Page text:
Shrinking budgets are facts of life at PSU: we can’t live with them; we can’t live without them. They are, of course, closely linked to student enrollment trends, so responsible budgeting at PSU (as elsewhere) fundamentally rests on the ever-evolving science and art of enrollment forecasting. There is a lot that goes on behind the curtain, but to its credit, the Office of Institutional Research and Planning (OIRP) has been forthcoming with a great deal of information about the data and methodology used to generate its 5-year enrollment forecasts. While we do not want to dispute the expertise and hard work that goes into this forecasting, we do question the confidence with which these estimates subsequently feed the budget modeling by Finance and Administration (FADM). After all, Administration is now presenting us with some very stark choices. Whether in the form of an Article 22 take-down (IELP) or the siren song of ReImagine PSU, jobs are on the line.
The budget scenarios FADM presented to the Board of Trustees, the Faculty Senate, and to the PSU community in its budget town halls are built on top of OIRP’s enrollment forecasts from AY 2021-2022 through AY 2025-2026. There are two questionable things to notice about that forecasted enrollment trendline. First, it is not accompanied by any forecast error bands – you know, those shaded zones that typically fan out with longer forecast horizons, indicating greater degrees of uncertainty about estimates further into the future. We don’t have a problem with uncertainty in forecasts -- it comes with the territory -- but we do have a problem with Administration’s failure to acknowledge the uncertainty. Jon Boeckenstadt, the Vice Provost for enrollment management down the road at OSU, writes in the Chronicle that enrollment managers are flying blind: “what’s changed is almost everything we try to use to predict what fall will look like…. Everything looks like it should, but there is a sense that something is just not right.” If that’s true for Fall 2021, what about Fall 2022, or Fall 2025? Again, jobs are on the line.
The second questionable thing is what the model seems to anticipate about the enrollment effects of the pandemic – or, to be more precise, what it does not anticipate: a post-pandemic rebound. There is clearly a downward trend in actual enrollment from 2013 to 2019 and, as we all know, enrollment has turned more sharply downward during the past two academic years, impacted by public health concerns and the move to remote instruction. OIRP also predicts lower enrollment during the upcoming academic year, not unreasonably, given the likely lingering effects of the pandemic, at least during the summer and fall. But from AY 2022-23 through the end of its 5-year forecast, there’s not an inkling of a post-pandemic enrollment rebound, but rather an acceleration of the pre-pandemic downward enrollment trend. What happened to those folks who temporarily delayed or stepped away from their college education? Do we really think they have evaporated forever from the enrollment pipeline? What OIRP forecasts as a permanent downward shift in enrollment trends looks very different if treated as a temporary shock induced by the pandemic. Data are good; sophisticated statistical models are essential. But our confidence in forecasts should be tempered by disruptions brought on by anomalous events…. like pandemics. Those forecasts are informing the budget, and the budget is putting jobs on the line.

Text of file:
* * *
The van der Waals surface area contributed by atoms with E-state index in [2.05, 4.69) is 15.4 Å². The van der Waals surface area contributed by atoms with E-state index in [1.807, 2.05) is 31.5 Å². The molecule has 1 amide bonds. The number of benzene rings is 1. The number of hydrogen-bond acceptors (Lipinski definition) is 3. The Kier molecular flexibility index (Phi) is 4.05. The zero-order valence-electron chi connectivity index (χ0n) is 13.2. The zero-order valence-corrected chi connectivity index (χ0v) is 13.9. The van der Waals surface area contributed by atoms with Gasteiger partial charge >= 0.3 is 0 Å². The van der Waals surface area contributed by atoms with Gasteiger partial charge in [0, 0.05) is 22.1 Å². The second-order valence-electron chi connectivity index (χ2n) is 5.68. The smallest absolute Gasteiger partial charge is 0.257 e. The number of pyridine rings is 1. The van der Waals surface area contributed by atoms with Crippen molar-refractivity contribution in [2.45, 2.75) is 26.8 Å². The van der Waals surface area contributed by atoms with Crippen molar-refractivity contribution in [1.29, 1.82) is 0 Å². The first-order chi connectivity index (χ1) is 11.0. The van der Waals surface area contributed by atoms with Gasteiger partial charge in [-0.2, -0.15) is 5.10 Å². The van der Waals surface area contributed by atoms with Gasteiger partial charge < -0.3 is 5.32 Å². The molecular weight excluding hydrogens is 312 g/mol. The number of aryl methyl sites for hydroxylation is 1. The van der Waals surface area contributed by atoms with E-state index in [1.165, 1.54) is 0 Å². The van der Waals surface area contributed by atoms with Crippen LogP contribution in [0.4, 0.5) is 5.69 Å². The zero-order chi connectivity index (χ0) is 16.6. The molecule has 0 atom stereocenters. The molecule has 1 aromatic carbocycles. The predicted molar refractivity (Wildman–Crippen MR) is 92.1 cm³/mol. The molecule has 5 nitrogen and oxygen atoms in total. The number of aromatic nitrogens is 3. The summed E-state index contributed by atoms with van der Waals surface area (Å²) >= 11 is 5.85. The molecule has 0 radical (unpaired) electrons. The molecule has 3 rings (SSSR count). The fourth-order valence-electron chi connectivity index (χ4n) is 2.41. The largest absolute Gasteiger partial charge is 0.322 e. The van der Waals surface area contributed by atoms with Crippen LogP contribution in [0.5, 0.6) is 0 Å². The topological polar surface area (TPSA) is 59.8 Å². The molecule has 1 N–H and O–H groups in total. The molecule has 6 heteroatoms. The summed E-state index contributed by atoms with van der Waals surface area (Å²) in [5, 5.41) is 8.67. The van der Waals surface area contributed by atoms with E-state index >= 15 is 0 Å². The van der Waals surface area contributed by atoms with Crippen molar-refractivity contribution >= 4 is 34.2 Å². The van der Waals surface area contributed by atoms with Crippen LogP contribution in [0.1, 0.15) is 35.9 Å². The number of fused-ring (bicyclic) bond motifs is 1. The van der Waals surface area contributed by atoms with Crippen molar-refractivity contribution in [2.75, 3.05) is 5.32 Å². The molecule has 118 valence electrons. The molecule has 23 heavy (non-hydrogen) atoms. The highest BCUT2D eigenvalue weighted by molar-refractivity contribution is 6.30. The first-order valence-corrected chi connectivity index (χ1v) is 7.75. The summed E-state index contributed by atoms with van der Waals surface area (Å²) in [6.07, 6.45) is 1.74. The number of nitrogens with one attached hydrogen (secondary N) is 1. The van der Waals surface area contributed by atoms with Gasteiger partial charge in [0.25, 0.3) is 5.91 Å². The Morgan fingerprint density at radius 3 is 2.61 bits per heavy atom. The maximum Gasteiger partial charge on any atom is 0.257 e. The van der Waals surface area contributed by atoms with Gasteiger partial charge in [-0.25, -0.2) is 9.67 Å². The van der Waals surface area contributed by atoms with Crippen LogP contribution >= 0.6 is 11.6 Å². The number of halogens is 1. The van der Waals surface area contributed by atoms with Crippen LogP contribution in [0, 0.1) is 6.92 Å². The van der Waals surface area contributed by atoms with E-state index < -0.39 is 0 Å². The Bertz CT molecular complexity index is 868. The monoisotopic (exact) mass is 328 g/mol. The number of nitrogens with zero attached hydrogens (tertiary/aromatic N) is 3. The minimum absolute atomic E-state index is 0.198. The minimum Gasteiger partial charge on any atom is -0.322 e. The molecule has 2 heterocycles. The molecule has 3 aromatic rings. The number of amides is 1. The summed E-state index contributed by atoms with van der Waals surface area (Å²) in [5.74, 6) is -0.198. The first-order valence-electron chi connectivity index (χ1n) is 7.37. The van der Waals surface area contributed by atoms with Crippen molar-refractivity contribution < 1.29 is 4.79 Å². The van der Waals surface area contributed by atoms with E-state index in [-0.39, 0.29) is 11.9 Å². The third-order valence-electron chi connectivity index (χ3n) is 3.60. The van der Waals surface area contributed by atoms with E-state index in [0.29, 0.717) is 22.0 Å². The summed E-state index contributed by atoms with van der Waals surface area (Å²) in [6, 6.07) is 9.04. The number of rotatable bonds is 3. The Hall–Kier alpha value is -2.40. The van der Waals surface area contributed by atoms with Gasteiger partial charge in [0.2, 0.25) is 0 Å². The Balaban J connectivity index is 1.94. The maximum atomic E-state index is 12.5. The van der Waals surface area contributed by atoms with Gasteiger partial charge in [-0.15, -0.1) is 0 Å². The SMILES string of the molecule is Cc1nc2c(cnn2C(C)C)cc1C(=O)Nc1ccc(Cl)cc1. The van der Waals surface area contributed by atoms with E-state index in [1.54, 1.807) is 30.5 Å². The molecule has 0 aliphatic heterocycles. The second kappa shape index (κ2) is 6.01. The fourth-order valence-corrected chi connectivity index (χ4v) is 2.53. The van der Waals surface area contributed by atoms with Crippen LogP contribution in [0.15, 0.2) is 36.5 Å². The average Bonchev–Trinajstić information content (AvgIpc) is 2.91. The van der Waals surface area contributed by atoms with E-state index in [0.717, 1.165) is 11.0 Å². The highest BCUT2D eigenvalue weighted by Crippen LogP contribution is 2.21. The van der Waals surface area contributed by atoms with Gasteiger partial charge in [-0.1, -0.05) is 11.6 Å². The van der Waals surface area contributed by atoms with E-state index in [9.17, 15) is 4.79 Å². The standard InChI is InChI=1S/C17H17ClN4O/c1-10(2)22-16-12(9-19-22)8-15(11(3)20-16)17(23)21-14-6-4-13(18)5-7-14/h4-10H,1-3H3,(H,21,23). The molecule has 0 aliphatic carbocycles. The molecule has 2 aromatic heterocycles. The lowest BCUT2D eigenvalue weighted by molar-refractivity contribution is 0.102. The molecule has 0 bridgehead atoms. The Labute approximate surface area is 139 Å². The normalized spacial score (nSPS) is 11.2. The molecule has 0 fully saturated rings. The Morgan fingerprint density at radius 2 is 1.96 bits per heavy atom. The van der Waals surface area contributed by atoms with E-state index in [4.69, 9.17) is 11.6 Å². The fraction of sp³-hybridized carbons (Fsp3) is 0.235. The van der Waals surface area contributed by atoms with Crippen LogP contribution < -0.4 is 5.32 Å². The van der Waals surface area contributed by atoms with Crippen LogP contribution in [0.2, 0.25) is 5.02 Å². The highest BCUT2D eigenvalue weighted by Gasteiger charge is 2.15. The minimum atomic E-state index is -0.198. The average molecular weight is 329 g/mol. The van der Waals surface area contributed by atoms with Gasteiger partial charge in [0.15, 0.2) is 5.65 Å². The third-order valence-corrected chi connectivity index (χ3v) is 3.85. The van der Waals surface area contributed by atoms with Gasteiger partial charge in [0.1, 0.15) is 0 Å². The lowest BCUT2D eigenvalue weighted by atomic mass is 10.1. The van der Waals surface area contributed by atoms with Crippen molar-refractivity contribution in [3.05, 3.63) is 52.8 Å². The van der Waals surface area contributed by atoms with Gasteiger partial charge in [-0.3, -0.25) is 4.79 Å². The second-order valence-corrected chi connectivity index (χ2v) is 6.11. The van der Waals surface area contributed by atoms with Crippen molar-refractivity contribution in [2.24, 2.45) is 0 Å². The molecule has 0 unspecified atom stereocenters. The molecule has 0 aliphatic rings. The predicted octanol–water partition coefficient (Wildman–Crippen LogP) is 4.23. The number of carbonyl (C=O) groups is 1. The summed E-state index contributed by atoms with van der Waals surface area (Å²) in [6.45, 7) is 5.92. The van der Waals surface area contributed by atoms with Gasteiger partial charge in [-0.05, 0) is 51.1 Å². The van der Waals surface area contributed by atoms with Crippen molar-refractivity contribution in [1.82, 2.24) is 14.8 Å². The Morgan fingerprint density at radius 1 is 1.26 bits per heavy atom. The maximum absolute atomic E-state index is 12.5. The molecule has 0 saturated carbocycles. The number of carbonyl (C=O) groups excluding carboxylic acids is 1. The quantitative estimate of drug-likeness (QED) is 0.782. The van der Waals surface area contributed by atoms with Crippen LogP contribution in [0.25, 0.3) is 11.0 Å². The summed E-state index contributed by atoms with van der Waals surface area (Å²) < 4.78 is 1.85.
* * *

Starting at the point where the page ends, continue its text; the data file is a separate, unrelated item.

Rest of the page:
By the way, in February the enrollment model forecasted a 7.7% drop in enrollment for AY 2021-22 compared to this year.* The March revision showed only a 5.3% drop. As of this week, Fall 2021 enrollment is on track to come up short of last fall by less than 2%. Do the math.
*Sentence correction to previously sent newsletter.